Danielle Bagnall Honda Civic Type R BTCC replica road test review journalist blog - boot litres

The drive. Now this is the fun bit. The new Type R also comes in slightly longer and wider than the standard Civic model and features a slightly wider track front and rear for enhanced handling.

There is just the one engine option available – the 315bhp 2.0-litre turbo. Which is the same basic engine as before tuned to develop 10bhp more. Also using similar running gear, the front-wheel drive model has been uprated throughout to create sharper handling and despite not being the quickest on the market in terms of 0-62mph – with a time of 5.7 seconds no less – it is a nigh-on whole package. Mated to a six-speed manual gearbox, this is a driver’s car, with no automatic option available. A multi-link rear suspension setup also replaces the previous torsion.

On the road, the short shift gearbox is smooth without the faintest of notching. The throttle is immediately responsive under foot, requiring very little in the way of down changes in everyday use and the brakes are incredible when required. Adaptive dampers and switchable drive modes mean that the Type R can be relatively docile in the likes of Comfort mode – which makes it a versatile option for everyday driving, with Type R mode there at the touch of a button when you want a bit more fun from your journey. The chassis is, of course, sport-biased and therefore has a stiff setup but the suspension does a very good job of soaking up the cervices of our UK roads. Type R mode hardens everything up; the steering becomes heavier – in a good way – and throttle response is sharpened still. The limited-slip front differential also aids in grip when cornering. The BTCC livery now feels very apt, indeed. There’s also a new (optional, meaning you can turn it off) auto-rev function, which blips the throttle when changing down. The aforementioned wider track also aids in more precise handling.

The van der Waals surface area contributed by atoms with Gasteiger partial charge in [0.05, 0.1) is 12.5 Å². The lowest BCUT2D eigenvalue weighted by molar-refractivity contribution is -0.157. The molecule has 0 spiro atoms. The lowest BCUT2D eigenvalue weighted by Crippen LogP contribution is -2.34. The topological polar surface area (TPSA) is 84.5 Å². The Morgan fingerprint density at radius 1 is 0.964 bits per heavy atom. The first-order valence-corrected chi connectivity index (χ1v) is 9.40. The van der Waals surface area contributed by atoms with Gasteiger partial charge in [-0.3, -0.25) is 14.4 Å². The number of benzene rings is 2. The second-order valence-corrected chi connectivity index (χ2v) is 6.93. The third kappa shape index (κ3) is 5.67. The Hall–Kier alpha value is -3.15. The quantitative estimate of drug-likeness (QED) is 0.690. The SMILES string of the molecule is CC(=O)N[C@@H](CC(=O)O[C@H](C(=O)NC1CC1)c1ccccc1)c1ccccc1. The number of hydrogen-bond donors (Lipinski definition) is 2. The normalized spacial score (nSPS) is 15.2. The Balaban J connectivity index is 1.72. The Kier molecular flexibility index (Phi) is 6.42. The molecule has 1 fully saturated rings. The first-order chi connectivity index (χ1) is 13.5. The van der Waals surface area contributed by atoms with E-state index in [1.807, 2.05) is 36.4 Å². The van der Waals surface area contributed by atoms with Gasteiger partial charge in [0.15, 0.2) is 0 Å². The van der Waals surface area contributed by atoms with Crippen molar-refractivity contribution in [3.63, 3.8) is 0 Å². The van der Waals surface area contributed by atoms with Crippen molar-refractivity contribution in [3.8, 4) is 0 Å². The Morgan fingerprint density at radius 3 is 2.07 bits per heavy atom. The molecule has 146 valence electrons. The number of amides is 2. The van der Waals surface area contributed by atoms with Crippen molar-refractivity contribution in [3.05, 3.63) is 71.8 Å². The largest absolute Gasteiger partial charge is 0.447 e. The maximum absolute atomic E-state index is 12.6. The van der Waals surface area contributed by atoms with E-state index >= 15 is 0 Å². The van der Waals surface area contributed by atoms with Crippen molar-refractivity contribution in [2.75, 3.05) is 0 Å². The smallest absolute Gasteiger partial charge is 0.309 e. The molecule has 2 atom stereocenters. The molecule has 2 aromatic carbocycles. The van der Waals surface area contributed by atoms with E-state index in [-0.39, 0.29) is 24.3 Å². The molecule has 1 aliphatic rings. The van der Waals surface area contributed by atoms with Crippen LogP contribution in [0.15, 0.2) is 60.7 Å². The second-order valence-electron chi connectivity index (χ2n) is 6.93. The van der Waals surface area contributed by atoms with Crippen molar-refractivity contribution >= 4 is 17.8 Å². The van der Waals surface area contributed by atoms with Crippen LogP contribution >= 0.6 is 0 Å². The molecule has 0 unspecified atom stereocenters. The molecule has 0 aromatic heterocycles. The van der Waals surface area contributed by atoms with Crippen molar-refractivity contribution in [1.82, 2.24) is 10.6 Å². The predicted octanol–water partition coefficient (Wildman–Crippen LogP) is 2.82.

Danielle Bagnall Honda Civic Type R BTCC replica road test review journalist blog - rear

As it’s turbocharged and not naturally aspirated like some of the earlier Type Rs, there is the faintest of turbo lag but nothing major and barely noticeable. 295lb ft. of torque is available from 2,500rpm and its top speed sits at 169mph.

In terms of running costs, Honda claims a respectable 36.7mpg combined from the Type R Civic and, despite Honda tuning the engine to work with 95 RON unleaded fuel, the manufacturer recommends going for 98 RON for best performance. It comes with a three-year/90,000 mile warranty and an extended warranty is available at an additional cost.

The on the road price for our Honda Civic Type R GT 2.0-litre VTEC turbo manual is £33,525. Type R prices come in at around £4,500 more than the RenaultSport Megane.

On the whole, the Type R Civic really is the all-round package when it comes to a hot hatchback. Ignore the top speed – you’d never be allowed to reach that on our roads – and focus on the impressive handling characteristics. Granted, the styling isn’t to everyone’s taste but it does match what it’s offering underneath. It’s fun to look at and it’s fun to open up on any country road.

© Danni Bagnall